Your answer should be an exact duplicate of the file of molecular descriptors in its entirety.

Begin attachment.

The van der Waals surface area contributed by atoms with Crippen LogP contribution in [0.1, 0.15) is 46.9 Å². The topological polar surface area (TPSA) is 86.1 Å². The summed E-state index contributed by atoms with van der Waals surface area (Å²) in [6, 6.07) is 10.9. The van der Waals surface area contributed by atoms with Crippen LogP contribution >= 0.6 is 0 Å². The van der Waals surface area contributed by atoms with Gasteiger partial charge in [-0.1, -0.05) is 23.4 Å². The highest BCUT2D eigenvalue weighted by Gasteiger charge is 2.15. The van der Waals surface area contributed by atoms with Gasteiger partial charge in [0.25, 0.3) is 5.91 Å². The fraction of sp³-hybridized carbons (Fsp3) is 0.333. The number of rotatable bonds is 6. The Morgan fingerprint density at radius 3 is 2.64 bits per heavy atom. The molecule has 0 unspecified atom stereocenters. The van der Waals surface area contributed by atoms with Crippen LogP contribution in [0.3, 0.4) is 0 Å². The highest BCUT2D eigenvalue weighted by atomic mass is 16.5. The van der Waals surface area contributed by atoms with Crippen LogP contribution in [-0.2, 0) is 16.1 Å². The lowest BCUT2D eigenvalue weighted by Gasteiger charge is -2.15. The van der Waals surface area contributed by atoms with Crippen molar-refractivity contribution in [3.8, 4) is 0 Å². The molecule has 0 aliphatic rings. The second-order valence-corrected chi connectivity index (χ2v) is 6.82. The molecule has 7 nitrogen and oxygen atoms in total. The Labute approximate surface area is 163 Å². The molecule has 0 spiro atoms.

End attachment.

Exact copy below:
The van der Waals surface area contributed by atoms with Crippen LogP contribution in [0.1, 0.15) is 46.9 Å². The topological polar surface area (TPSA) is 86.1 Å². The summed E-state index contributed by atoms with van der Waals surface area (Å²) in [6, 6.07) is 10.9. The van der Waals surface area contributed by atoms with Crippen LogP contribution >= 0.6 is 0 Å². The van der Waals surface area contributed by atoms with Gasteiger partial charge in [-0.1, -0.05) is 23.4 Å². The highest BCUT2D eigenvalue weighted by Gasteiger charge is 2.15. The van der Waals surface area contributed by atoms with Gasteiger partial charge in [0.25, 0.3) is 5.91 Å². The fraction of sp³-hybridized carbons (Fsp3) is 0.333. The number of rotatable bonds is 6. The Morgan fingerprint density at radius 3 is 2.64 bits per heavy atom. The molecule has 0 unspecified atom stereocenters. The van der Waals surface area contributed by atoms with Crippen LogP contribution in [0.3, 0.4) is 0 Å². The highest BCUT2D eigenvalue weighted by atomic mass is 16.5. The van der Waals surface area contributed by atoms with Crippen LogP contribution in [-0.2, 0) is 16.1 Å². The lowest BCUT2D eigenvalue weighted by Gasteiger charge is -2.15. The van der Waals surface area contributed by atoms with Crippen molar-refractivity contribution in [3.8, 4) is 0 Å². The molecule has 0 aliphatic rings. The second-order valence-corrected chi connectivity index (χ2v) is 6.82. The molecule has 7 nitrogen and oxygen atoms in total. The Labute approximate surface area is 163 Å². The molecule has 0 spiro atoms.